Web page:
When we arrived at the hospital’s ambulance entrance, the stretchers were backed up to the door. We got the last spot inside the hallway before it spilled onto the loading dock. The EMTs were aggressive and assured that I got checked in and quickly transferred me to an emergency-room stretcher, down the hall and beyond the vestibule.
After about an hour in the ER hallway, an orderly moved me to a different open area that the hospital had transformed into a makeshift ER. Partitions, six feet apart, carved this space into temporary “hospital rooms,” each decorated with an easy chair. A nurse immediately tested me for COVID-19. At this point, I considered it a foregone conclusion that the vicious virus had struck me. Medics checked my vital signs, installed an IV, and put me on oxygen. (The nurse who inserted the IV, a veteran of America’s war in Southeast Asia, said that he survived a jump out of a plane in Vietnam, in which his parachute didn't open.) After a tense, 90-minute wait, doctors admitted me as a patient.
Next stop: The third floor, which seemed to be a normal intensive-care unit. This was where patients waited for proper rooms. I was lucky enough to get an alcove that was converted into a two-bed “room.” Lucky? I avoided the adjacent hallway, which was filled with stretcher beds, lining both walls.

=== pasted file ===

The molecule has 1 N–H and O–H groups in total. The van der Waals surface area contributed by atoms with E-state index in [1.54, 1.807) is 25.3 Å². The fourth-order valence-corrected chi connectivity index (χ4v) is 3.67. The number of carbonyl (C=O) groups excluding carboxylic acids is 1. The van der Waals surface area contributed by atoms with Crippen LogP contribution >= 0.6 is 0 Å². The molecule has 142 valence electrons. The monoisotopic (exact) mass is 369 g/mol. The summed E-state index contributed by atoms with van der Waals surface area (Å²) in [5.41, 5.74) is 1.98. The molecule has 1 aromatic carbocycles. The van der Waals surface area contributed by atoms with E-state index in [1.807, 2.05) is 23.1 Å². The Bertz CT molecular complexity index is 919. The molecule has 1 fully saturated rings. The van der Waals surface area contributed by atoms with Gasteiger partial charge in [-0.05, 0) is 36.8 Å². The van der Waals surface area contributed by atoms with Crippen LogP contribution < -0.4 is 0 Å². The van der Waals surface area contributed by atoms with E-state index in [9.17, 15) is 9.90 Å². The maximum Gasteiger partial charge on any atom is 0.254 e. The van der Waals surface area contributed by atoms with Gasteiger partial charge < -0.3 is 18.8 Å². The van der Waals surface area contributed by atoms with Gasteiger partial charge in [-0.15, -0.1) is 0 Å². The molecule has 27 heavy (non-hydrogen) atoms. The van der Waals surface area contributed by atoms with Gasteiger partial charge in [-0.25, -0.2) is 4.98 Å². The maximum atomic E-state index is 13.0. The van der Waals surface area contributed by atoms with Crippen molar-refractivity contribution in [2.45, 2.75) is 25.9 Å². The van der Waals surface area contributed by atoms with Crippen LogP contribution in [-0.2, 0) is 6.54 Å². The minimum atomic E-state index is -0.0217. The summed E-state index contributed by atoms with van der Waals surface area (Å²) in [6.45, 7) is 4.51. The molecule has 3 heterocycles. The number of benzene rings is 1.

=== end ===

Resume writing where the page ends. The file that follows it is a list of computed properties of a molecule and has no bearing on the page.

At 10:00 p.m. Wednesday, March 25, while still in this waiting area, my doctors gave me the bad, but unsurprising, news: I had tested positive for COVID-19. Within an hour, they put me on hydroxychloroquine and azithromycin, which appears to enhance HCQ’s therapeutic effects.
Thursday morning, March 26, the doctor confirmed that I was taking the anti-malarial HCQ and Zithromax together. “The Trump Treatment?” I asked. “Yes,” she replied. “The Trump Treatment.”
That night, doctors transferred me to a room. I already felt better, just 19 hours after I first took the HCQ and Z-pack. Once in the room, which I shared with another man, everything was calm, and the care went from great to excellent.
Friday morning, a nurse asked me how I was.
“I feel good! I got the Trump Treatment.”
He laughed and asked, “Is that what they’re calling it on the street?”
Later that day, the same nurse told me that he had to give me a blood thinner. “Why?” I wondered.